This week in our series, Running on OCP, focused on organizations using OCP in various aspects of their infrastructure we speak with one of the earliest adopters of OCP, Actapio, Inc., as well as one of the first OCP Solution Providers, ITOCHU Techno-Solutions America.
Actapio, Inc. is a US subsidiary of Yahoo Japan Corporation and has been at the forefront of OCP technology. ITOCHU Techno-Solutions America is one of our leading Solution Providers and has been working with Actapio on accelerating their OCP infrastructure since the beginning. I was very impressed with Takashi Watanabe, Senior Software Engineer and Server Infrastructure Team Manager at Actapio, Inc., and Hisa Tanaka, Director, Sales & Solution Engineering at ITOCHU Techno-Solutions America, Inc. as they describe their OCP journey and how they have managed a growing infrastructure.
This is a two-part interview with a great deal of insight from an adopter perspective and the importance of a strong partnership.
"My name is Takashi Watanabe. I am a manager and Senior Software Engineer at Actapio, Inc., where I oversee server infrastructure. I started my career at Yahoo Japan Corporation in 2010, working as a server engineer, and my duties expanded to focus on innovation and deployment of Linux as well as hardware platforms including OCP. I also develop software that supports our infrastructure operations. I was assigned to work at Actapio in 2018."
"My name is Hisa Tanaka. I am the Director of Sales and Solution Engineering at ITOCHU Techno-Solutions America which is an OCP Solution Provider (SP) across Asia and the US. I oversee both the business and technical side and I’m based in Silicon Valley. I've been working with the OCP since 2013 and set up the OCP SP relationship with the foundation to enable comprehensive services to new Open Compute adopters. We've been working with Actapio from the beginning of their first adoption of OCP in 2015, and taking this exciting journey to bring their infrastructure to the next level."
"I know that your team has been around OCP since the beginning and it's been great to watch your team grow as Actapio has adopted Open Compute. Many people may not be familiar with your company so Takashi, please share some background on Actapio?"
"Actapio, Inc., formerly known as YJ America, Inc., was founded in 2014 and is a 100% subsidiary of Yahoo Japan Corporation founded in 2014. Actapio’s headquarters is located in central Washington State. Our main service is providing computer resources to Yahoo Japan Corporation as a data center for AI and big data. We currently operate over 7,000 OCP servers, and the number continues to grow. Actapio understands the benefits of being involved in many open communities."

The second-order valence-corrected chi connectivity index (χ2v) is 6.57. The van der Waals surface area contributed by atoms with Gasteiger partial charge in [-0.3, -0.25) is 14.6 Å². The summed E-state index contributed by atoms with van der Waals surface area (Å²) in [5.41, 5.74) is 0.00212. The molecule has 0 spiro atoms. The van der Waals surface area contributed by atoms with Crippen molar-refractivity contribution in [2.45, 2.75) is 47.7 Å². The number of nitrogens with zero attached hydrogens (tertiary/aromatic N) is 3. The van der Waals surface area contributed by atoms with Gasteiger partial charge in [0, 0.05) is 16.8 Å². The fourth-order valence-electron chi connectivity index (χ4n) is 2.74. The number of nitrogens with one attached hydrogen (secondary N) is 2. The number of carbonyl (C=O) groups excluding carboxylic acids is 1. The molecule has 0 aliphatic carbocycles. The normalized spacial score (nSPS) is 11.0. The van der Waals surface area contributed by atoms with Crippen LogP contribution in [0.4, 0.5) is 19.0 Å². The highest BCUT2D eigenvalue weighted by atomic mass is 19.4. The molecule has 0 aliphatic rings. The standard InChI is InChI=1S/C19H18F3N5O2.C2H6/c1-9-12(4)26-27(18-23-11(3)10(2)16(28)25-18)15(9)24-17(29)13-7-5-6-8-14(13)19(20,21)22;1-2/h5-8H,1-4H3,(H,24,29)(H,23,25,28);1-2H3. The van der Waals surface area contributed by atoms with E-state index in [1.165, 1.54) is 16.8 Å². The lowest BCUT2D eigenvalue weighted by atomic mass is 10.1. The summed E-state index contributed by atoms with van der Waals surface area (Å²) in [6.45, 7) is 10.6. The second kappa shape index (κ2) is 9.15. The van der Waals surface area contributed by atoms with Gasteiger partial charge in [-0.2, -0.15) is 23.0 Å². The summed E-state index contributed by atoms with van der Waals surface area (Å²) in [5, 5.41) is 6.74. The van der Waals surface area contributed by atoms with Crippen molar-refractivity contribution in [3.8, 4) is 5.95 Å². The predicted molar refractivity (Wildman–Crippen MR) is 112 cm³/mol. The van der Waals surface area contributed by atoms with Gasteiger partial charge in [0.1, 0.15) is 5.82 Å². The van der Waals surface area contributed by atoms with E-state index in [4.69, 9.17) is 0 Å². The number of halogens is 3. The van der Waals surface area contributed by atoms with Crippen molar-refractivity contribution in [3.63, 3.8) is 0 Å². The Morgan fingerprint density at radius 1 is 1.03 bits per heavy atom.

"When you first started your data center in Washington State in 2015 OCP was relatively new. Why did you choose Washington State to build your data center?"
"So, there are three main reasons, the first reason was the low cost of power. Compared with Japan, the electricity cost is much lower in Central Washington because the hydropower industry in that region is able to produce an abundance of clean energy. So we are able to save a lot on power costs.
The second reason is the affordable latency across the US and Japan. The location of the data center is on the west coast, which actually puts us in close proximity to Japan. When we think about the network latency, by looking at the workload of AI and big data, this location is ideal."
Thirdly, having a mature data center ecosystem in the region has allowed us to benefit from best practices of other companies. For example, when Yahoo Japan Corporation builds a data center, they must take into account the fact that earthquakes can have a significant impact on the construction schedules. Actapio benefited from other hyperscale data centers in the area developing partnerships through open communities with companies like Facebook, Google and Microsoft. One additional, and unexpected benefit from building our data center in Washington State is that we are in the same time zone with many other hyperscale companies and startups. This is huge benefit because it allows us to more easily have discussions with other local hyperscalers, as well as startups in the region and on the west coast of the US (i.e. Silicon Valley)."
"That's interesting about the time zones and being able to work together more closely with teams in the bay area.
Now, when you first started looking at Open Compute designs, what were your expectations and what were some of the biggest challenges you faced back in 2015?"
"A few challenges led us to look at OCP as the right strategy. Our biggest challenge initially was limited resources. Actapio had only a few engineers when it was founded back in 2014, so being able to service a large number of servers with limited engineers was a key to success. Since Actapio has fewer human resources than Yahoo Japan Corporation, the number of servers a single technician or engineer can service was crucial. When we started to talk with the Open Compute Community members like Facebook and others, OCP was already proving to be an infrastructure that is possible to operate and service at scale.
Secondly, there was also interest in working on common domains and common opportunities. For example, Actapio was pursuing big data infrastructure so it is a common area that we can benefit from by working with others in the Community such as Facebook.
Thirdly, by working in an open community we are able to avoid potential risks by leveraging designs that have been shared and vetted by the vast community of engineers from a variety of companies. So that was very important in Actapio’s decision to look at Open Compute as the right path to pursue."
"Were there any challenges or expectations that were more significant than normal when you deployed the hardware?"
"I think the biggest expectation that Actapio had for OCP was operational efficiency. In order to allow for few engineers to operate the larger infrastructure, that was the best choice, but there were certain challenges."
"First of all, we had to build the partnerships in order to build a supply chain. So we built a relationship with ODM’s, key parts manufacturers and integrators to bring the full OCP solution to the data center.